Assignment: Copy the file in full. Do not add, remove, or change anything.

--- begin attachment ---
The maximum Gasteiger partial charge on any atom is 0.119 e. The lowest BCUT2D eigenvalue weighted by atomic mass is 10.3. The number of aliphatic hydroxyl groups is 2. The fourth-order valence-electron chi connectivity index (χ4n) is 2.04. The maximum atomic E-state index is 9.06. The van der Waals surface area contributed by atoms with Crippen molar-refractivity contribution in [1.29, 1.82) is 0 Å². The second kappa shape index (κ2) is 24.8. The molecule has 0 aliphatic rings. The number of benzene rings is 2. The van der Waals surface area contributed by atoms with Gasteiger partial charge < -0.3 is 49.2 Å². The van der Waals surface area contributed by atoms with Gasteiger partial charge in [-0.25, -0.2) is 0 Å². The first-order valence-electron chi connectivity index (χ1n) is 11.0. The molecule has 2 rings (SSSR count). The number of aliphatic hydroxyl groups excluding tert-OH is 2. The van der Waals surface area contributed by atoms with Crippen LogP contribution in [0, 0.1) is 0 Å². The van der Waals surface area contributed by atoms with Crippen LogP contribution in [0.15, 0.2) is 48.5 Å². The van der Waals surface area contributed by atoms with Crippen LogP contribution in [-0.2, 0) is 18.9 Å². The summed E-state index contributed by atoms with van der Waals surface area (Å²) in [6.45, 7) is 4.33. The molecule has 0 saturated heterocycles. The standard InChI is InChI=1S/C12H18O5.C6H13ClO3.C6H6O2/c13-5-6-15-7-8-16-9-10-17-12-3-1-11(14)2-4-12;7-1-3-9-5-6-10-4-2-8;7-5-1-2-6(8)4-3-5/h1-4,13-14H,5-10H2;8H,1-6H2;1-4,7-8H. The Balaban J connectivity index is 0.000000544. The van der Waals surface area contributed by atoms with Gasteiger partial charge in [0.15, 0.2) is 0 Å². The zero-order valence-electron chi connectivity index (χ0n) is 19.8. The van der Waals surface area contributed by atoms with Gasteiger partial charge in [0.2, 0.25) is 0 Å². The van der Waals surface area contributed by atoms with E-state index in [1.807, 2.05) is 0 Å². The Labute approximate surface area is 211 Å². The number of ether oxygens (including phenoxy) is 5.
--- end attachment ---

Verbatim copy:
The maximum Gasteiger partial charge on any atom is 0.119 e. The lowest BCUT2D eigenvalue weighted by atomic mass is 10.3. The number of aliphatic hydroxyl groups is 2. The fourth-order valence-electron chi connectivity index (χ4n) is 2.04. The maximum atomic E-state index is 9.06. The van der Waals surface area contributed by atoms with Crippen molar-refractivity contribution in [1.29, 1.82) is 0 Å². The second kappa shape index (κ2) is 24.8. The molecule has 0 aliphatic rings. The number of benzene rings is 2. The van der Waals surface area contributed by atoms with Gasteiger partial charge < -0.3 is 49.2 Å². The van der Waals surface area contributed by atoms with Gasteiger partial charge in [-0.25, -0.2) is 0 Å². The first-order valence-electron chi connectivity index (χ1n) is 11.0. The molecule has 2 rings (SSSR count). The number of aliphatic hydroxyl groups excluding tert-OH is 2. The van der Waals surface area contributed by atoms with Crippen LogP contribution in [0, 0.1) is 0 Å². The van der Waals surface area contributed by atoms with Crippen LogP contribution in [0.15, 0.2) is 48.5 Å². The van der Waals surface area contributed by atoms with Crippen LogP contribution in [-0.2, 0) is 18.9 Å². The summed E-state index contributed by atoms with van der Waals surface area (Å²) in [6.45, 7) is 4.33. The molecule has 0 saturated heterocycles. The standard InChI is InChI=1S/C12H18O5.C6H13ClO3.C6H6O2/c13-5-6-15-7-8-16-9-10-17-12-3-1-11(14)2-4-12;7-1-3-9-5-6-10-4-2-8;7-5-1-2-6(8)4-3-5/h1-4,13-14H,5-10H2;8H,1-6H2;1-4,7-8H. The Balaban J connectivity index is 0.000000544. The van der Waals surface area contributed by atoms with Gasteiger partial charge in [0.15, 0.2) is 0 Å². The zero-order valence-electron chi connectivity index (χ0n) is 19.8. The van der Waals surface area contributed by atoms with Gasteiger partial charge in [0.2, 0.25) is 0 Å². The van der Waals surface area contributed by atoms with E-state index in [1.807, 2.05) is 0 Å². The Labute approximate surface area is 211 Å². The number of ether oxygens (including phenoxy) is 5.